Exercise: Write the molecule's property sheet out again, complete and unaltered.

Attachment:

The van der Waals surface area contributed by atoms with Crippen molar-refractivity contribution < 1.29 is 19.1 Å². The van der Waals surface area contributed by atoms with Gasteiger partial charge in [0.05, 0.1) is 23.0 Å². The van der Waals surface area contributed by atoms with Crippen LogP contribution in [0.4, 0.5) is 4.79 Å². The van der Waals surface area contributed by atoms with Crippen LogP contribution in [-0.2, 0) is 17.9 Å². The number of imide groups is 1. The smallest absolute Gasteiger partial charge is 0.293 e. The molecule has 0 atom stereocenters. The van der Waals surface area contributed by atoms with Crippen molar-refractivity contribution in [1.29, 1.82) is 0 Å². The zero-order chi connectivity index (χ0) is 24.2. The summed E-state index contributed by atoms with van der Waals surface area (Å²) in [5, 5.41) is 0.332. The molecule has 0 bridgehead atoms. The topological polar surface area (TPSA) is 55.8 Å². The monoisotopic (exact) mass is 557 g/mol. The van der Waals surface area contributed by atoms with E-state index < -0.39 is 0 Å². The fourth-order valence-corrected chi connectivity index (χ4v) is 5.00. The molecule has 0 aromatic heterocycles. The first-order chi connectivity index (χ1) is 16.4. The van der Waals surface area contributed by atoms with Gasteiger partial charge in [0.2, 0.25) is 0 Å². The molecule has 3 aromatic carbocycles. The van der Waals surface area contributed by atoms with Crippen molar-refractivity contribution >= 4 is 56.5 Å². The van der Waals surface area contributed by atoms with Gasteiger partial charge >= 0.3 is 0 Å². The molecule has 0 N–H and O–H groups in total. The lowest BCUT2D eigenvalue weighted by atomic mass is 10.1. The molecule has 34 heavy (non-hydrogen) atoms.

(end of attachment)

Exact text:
The van der Waals surface area contributed by atoms with Crippen molar-refractivity contribution < 1.29 is 19.1 Å². The van der Waals surface area contributed by atoms with Gasteiger partial charge in [0.05, 0.1) is 23.0 Å². The van der Waals surface area contributed by atoms with Crippen LogP contribution in [0.4, 0.5) is 4.79 Å². The van der Waals surface area contributed by atoms with Crippen LogP contribution in [-0.2, 0) is 17.9 Å². The number of imide groups is 1. The smallest absolute Gasteiger partial charge is 0.293 e. The molecule has 0 atom stereocenters. The van der Waals surface area contributed by atoms with Crippen molar-refractivity contribution in [1.29, 1.82) is 0 Å². The zero-order chi connectivity index (χ0) is 24.2. The summed E-state index contributed by atoms with van der Waals surface area (Å²) in [5, 5.41) is 0.332. The molecule has 0 bridgehead atoms. The topological polar surface area (TPSA) is 55.8 Å². The monoisotopic (exact) mass is 557 g/mol. The van der Waals surface area contributed by atoms with E-state index < -0.39 is 0 Å². The fourth-order valence-corrected chi connectivity index (χ4v) is 5.00. The molecule has 0 aromatic heterocycles. The first-order chi connectivity index (χ1) is 16.4. The van der Waals surface area contributed by atoms with Gasteiger partial charge in [0.2, 0.25) is 0 Å². The molecule has 3 aromatic carbocycles. The van der Waals surface area contributed by atoms with Crippen molar-refractivity contribution >= 4 is 56.5 Å². The van der Waals surface area contributed by atoms with Gasteiger partial charge >= 0.3 is 0 Å². The molecule has 0 N–H and O–H groups in total. The lowest BCUT2D eigenvalue weighted by atomic mass is 10.1. The molecule has 34 heavy (non-hydrogen) atoms.